- The availability of lots has reached new lows, with 64% of builders reporting that lot supply in their regions was low or very low — the highest percentage since tracking began in 1997, according to a National Association of Home Builders/Wells Fargo Housing Market Index survey.
- The shortage is greater, 69% of builders said, for premium, or "A," lots, and the West leads in the number of builders — 39% — who reported that they experienced a very low supply of available lots.
- According to the NAHB, one of the main takeaways from the survey is that the current, record lot shortage comes at a time of fewer than 1.2 million home starts a year, which is a "notable" figure considering that only 53% of builders reported lot shortages when home starts were more than 2 million annually.
The NAHB said the survey also revealed that the lack of suitable land affected larger homebuilders more than their smaller counterparts, with 70% of those with more than 100 starts reporting low supply, followed by builders with six to 99 starts (65%) and those with fewer than six starts (62%). The association noted that this trend has likely occurred because smaller builders are more likely to be custom builders for homeowners who already own lots.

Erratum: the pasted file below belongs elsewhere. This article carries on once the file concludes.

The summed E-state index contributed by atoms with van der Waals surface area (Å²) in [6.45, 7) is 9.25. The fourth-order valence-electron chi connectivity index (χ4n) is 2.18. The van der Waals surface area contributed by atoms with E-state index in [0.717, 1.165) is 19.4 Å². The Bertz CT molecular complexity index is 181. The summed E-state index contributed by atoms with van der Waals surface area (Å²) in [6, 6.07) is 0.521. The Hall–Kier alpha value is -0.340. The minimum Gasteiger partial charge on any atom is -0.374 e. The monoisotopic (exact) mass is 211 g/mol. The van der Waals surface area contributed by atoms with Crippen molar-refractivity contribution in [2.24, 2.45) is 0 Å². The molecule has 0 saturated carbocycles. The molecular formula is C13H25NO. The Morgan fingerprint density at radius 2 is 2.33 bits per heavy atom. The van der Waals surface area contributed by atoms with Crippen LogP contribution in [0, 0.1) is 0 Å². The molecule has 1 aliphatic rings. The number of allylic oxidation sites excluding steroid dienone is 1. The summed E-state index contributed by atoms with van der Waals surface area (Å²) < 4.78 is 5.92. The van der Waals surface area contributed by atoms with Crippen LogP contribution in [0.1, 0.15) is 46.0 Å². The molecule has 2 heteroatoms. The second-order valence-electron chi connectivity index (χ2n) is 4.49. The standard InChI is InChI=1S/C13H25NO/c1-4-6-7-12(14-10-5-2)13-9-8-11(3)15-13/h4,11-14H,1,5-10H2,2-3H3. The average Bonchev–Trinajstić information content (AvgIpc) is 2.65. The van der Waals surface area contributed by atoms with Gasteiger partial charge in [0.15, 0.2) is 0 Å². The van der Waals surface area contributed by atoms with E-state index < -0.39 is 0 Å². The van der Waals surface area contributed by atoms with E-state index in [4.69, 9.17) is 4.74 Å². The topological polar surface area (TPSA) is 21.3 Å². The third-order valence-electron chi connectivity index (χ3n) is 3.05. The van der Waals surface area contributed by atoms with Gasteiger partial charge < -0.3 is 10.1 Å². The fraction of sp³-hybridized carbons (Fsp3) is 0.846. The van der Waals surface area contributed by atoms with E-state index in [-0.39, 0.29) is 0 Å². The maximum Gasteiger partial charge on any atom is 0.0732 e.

A February NAHB/Wells Fargo Housing Market Index survey revealed that 59% of surveyed builders believed the cost and availability of developed lots was the second biggest problem builders faced, and the NAHB said this "pessimism" about land — as well as the top concern of labor — were indications as to what might limit a full housing recovery.
Analysts in an April Goldman Sachs report also pointed the finger at available land, along with high regulatory costs, as the reason for the lack of expected gains in residential construction, as opposed to a shortage of skilled workers. In a March interview with CBS News, KB Homes President and CEO Jeffrey Mezger said the homebuilding company is seeing hints of a shortage in the skilled labor market, but locating an adequate supply of suitable land is its biggest issue.
NAHB Chief Economist Robert Dietz also referenced the lot shortage in a webinar last month when he said, "In some ways, I think (lots) will come to challenge labor as the top business challenge."